Augusta, ME - Now that law enforcement officers across the state are carrying Narcan to reverse heroin overdoses, Governor Paul LePage wants opioid addicts to be the ones to pay for it.
According to the Bangor Daily News, the Governor wants communities to charge addicts, and penalize cities, towns, and counties that don't charge addicts. On Tuesday, May 2, Governor LePage introduced a bill that requires cities and counties to 'recover the cost of naloxone hydrochloride', also known as Narcan, from 'repeat users', and includes a $1,000 fine for those that don't comply.
Bangor area doctors and professionals are not enthusiastic about the bill, and said that it would be harder to fight the state's drug epidemic. Dr. Noah Nesin asked "whether the same requirement would be made of people with other chronic diseases."
It's not clear if the state can force cities and counties to pay for services that they provide locally to residents. It's also unknown how the bill would affect communities or counties that get the nasal spray through grant funding or donations.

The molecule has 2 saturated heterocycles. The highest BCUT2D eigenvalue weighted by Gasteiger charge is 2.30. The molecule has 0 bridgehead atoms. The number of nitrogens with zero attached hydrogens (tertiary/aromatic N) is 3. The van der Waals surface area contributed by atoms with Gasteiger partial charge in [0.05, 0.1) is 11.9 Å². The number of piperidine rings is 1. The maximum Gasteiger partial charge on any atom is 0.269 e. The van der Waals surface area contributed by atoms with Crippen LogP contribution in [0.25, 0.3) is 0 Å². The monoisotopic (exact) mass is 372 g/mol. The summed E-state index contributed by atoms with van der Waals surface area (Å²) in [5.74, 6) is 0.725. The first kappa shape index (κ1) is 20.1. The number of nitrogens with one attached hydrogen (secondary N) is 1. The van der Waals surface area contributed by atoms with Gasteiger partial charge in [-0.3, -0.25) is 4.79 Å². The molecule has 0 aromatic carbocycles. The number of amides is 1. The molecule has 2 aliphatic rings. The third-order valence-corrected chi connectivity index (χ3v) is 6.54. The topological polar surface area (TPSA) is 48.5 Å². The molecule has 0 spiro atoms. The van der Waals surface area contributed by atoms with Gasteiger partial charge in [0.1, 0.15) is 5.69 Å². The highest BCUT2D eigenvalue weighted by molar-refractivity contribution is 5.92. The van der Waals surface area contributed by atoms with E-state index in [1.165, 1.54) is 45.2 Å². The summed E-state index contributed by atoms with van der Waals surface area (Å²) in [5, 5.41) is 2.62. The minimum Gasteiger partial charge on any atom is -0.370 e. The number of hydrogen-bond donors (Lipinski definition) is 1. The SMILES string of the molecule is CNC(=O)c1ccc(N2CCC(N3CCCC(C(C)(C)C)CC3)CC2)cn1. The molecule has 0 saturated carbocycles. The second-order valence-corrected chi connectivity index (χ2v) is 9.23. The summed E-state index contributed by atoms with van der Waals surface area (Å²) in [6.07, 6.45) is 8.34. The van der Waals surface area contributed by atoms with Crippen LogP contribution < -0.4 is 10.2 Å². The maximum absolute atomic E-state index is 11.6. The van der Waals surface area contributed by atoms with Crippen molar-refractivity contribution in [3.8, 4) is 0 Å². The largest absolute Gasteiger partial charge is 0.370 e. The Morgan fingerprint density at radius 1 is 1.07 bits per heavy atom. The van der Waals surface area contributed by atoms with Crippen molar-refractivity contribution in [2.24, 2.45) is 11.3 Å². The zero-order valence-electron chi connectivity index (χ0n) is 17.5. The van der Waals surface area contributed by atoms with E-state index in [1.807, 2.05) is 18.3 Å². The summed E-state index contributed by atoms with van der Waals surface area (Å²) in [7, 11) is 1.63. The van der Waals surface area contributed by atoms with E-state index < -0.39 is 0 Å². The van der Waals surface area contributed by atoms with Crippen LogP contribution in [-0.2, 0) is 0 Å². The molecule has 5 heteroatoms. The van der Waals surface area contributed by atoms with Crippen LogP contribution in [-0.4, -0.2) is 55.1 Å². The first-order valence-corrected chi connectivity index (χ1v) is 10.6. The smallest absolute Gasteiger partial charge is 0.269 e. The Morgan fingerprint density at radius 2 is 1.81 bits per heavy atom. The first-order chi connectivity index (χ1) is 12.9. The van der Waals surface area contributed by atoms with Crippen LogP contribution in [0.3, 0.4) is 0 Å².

Governor LePage has vetoed two previous bills involving Narcan, which were overridden. He said that the drug "does not truly save lives, it merely extends them until the next overdose."
Currently there is no tracking system of addicts who are given Narcan more than once. The Maine Attorney General's Office began providing Narcan nasal sprays to police agencies across the state last year.
Governor LePage's bill would require city or county officials who 'dispense the medicine' to "make all reasonable efforts to identify whether that individual has previously been administered an opioid antagonist", and to “make all reasonable efforts to recover the cost of the dose administered if it is not the first opioid antagonist administered to the individual.”
The Department of Health and Human Services would be responsible for enforcement of the $1,000 fines, according to the bill.
In 2016, 376 people died of drug overdoses in Maine. Opioids or a combination of opioids were responsible for 84% of the deaths.
In 2015, a law was passed that allowed police officers and firefighters to administer Narcan. It was originally vetoed by Governor LePage, whose strategy in fighting the war on drugs appears to be to let all of the addicts die.
A law was passed in 2016 that directed the state's Attorney General's office to buy Narcan in bulk so that it would be affordable for first responders. Nearly 1,500 units were supplied to 45 agencies. Narcan has been used 122 times since then 'to revive people who have overdosed.'
The pharmaceutical company that makes Narcan offers a reduced rate of $75 for each unit, which contains two nasal sprays, to law enforcement.